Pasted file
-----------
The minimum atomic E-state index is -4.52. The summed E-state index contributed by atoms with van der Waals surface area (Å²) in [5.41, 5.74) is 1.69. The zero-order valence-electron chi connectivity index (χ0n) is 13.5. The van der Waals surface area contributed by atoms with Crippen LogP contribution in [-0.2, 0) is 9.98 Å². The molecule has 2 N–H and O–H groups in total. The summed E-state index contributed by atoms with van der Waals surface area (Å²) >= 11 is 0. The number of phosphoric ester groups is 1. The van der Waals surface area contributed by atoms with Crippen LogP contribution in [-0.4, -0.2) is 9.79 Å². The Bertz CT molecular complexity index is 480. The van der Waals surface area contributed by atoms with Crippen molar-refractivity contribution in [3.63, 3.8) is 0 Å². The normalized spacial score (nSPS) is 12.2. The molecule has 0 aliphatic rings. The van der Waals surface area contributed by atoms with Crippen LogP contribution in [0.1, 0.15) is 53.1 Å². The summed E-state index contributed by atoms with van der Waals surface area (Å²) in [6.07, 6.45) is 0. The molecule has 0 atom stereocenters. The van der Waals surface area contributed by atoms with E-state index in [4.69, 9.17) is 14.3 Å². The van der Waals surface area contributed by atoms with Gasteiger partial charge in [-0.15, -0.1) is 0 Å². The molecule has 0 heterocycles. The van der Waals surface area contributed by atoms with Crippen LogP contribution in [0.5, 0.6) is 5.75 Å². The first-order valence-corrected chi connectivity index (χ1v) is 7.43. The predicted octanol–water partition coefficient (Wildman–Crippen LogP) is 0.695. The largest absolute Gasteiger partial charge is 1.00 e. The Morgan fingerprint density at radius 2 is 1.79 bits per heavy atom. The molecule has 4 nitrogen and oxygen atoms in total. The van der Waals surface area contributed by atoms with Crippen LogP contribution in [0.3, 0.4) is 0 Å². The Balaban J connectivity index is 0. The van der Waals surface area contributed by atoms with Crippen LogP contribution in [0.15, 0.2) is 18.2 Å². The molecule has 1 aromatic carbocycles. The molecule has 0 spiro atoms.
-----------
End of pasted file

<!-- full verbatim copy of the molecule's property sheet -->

The minimum atomic E-state index is -4.52. The summed E-state index contributed by atoms with van der Waals surface area (Å²) in [5.41, 5.74) is 1.69. The zero-order valence-electron chi connectivity index (χ0n) is 13.5. The van der Waals surface area contributed by atoms with Crippen LogP contribution in [-0.2, 0) is 9.98 Å². The molecule has 2 N–H and O–H groups in total. The summed E-state index contributed by atoms with van der Waals surface area (Å²) >= 11 is 0. The number of phosphoric ester groups is 1. The van der Waals surface area contributed by atoms with Crippen LogP contribution in [-0.4, -0.2) is 9.79 Å². The Bertz CT molecular complexity index is 480. The van der Waals surface area contributed by atoms with Crippen molar-refractivity contribution in [3.63, 3.8) is 0 Å². The normalized spacial score (nSPS) is 12.2. The molecule has 0 aliphatic rings. The van der Waals surface area contributed by atoms with Crippen LogP contribution in [0.1, 0.15) is 53.1 Å². The summed E-state index contributed by atoms with van der Waals surface area (Å²) in [6.07, 6.45) is 0. The molecule has 0 atom stereocenters. The van der Waals surface area contributed by atoms with E-state index in [4.69, 9.17) is 14.3 Å². The van der Waals surface area contributed by atoms with Gasteiger partial charge in [-0.15, -0.1) is 0 Å². The molecule has 0 heterocycles. The van der Waals surface area contributed by atoms with Crippen LogP contribution in [0.5, 0.6) is 5.75 Å². The first-order valence-corrected chi connectivity index (χ1v) is 7.43. The predicted octanol–water partition coefficient (Wildman–Crippen LogP) is 0.695. The largest absolute Gasteiger partial charge is 1.00 e. The Morgan fingerprint density at radius 2 is 1.79 bits per heavy atom. The molecule has 4 nitrogen and oxygen atoms in total. The van der Waals surface area contributed by atoms with Crippen LogP contribution in [0.3, 0.4) is 0 Å². The Balaban J connectivity index is 0. The van der Waals surface area contributed by atoms with Crippen LogP contribution in [0.15, 0.2) is 18.2 Å². The molecule has 1 aromatic carbocycles. The molecule has 0 spiro atoms.